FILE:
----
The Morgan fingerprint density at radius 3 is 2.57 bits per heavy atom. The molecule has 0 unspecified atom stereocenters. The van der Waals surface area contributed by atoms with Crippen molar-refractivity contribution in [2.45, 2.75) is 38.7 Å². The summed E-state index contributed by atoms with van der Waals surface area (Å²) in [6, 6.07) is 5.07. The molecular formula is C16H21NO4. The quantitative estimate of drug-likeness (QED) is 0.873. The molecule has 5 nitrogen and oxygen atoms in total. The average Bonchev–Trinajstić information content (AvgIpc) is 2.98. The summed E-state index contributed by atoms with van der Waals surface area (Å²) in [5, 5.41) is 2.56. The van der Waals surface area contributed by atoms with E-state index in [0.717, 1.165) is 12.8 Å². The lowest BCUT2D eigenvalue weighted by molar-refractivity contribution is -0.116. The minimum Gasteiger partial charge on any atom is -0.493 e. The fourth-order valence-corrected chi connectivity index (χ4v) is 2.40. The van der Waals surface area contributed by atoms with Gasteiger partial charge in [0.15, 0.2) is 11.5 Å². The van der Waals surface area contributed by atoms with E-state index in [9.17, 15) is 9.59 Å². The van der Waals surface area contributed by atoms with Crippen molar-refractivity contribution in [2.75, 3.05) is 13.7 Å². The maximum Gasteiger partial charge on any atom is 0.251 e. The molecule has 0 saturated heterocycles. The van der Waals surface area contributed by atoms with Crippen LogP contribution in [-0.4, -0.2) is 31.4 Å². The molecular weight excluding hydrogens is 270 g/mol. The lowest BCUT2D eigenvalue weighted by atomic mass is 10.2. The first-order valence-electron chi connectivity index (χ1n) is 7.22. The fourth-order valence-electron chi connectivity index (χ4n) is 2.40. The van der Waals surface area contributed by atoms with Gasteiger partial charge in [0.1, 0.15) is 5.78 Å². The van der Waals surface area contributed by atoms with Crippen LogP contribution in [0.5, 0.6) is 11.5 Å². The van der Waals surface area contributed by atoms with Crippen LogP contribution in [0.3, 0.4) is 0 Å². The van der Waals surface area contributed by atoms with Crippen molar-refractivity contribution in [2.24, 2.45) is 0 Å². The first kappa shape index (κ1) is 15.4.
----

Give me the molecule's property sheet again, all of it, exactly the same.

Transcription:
The Morgan fingerprint density at radius 3 is 2.57 bits per heavy atom. The molecule has 0 unspecified atom stereocenters. The van der Waals surface area contributed by atoms with Crippen molar-refractivity contribution in [2.45, 2.75) is 38.7 Å². The summed E-state index contributed by atoms with van der Waals surface area (Å²) in [6, 6.07) is 5.07. The molecular formula is C16H21NO4. The quantitative estimate of drug-likeness (QED) is 0.873. The molecule has 5 nitrogen and oxygen atoms in total. The average Bonchev–Trinajstić information content (AvgIpc) is 2.98. The summed E-state index contributed by atoms with van der Waals surface area (Å²) in [5, 5.41) is 2.56. The van der Waals surface area contributed by atoms with E-state index in [0.717, 1.165) is 12.8 Å². The lowest BCUT2D eigenvalue weighted by molar-refractivity contribution is -0.116. The minimum Gasteiger partial charge on any atom is -0.493 e. The fourth-order valence-corrected chi connectivity index (χ4v) is 2.40. The van der Waals surface area contributed by atoms with Gasteiger partial charge in [0.15, 0.2) is 11.5 Å². The van der Waals surface area contributed by atoms with E-state index in [9.17, 15) is 9.59 Å². The van der Waals surface area contributed by atoms with Crippen molar-refractivity contribution in [2.75, 3.05) is 13.7 Å². The maximum Gasteiger partial charge on any atom is 0.251 e. The molecule has 0 saturated heterocycles. The van der Waals surface area contributed by atoms with Crippen LogP contribution in [-0.4, -0.2) is 31.4 Å². The molecular weight excluding hydrogens is 270 g/mol. The lowest BCUT2D eigenvalue weighted by atomic mass is 10.2. The first-order valence-electron chi connectivity index (χ1n) is 7.22. The fourth-order valence-electron chi connectivity index (χ4n) is 2.40. The van der Waals surface area contributed by atoms with Gasteiger partial charge in [0.1, 0.15) is 5.78 Å². The van der Waals surface area contributed by atoms with Crippen LogP contribution in [0.5, 0.6) is 11.5 Å². The van der Waals surface area contributed by atoms with Crippen LogP contribution in [0.3, 0.4) is 0 Å². The van der Waals surface area contributed by atoms with Crippen molar-refractivity contribution in [2.24, 2.45) is 0 Å². The first kappa shape index (κ1) is 15.4.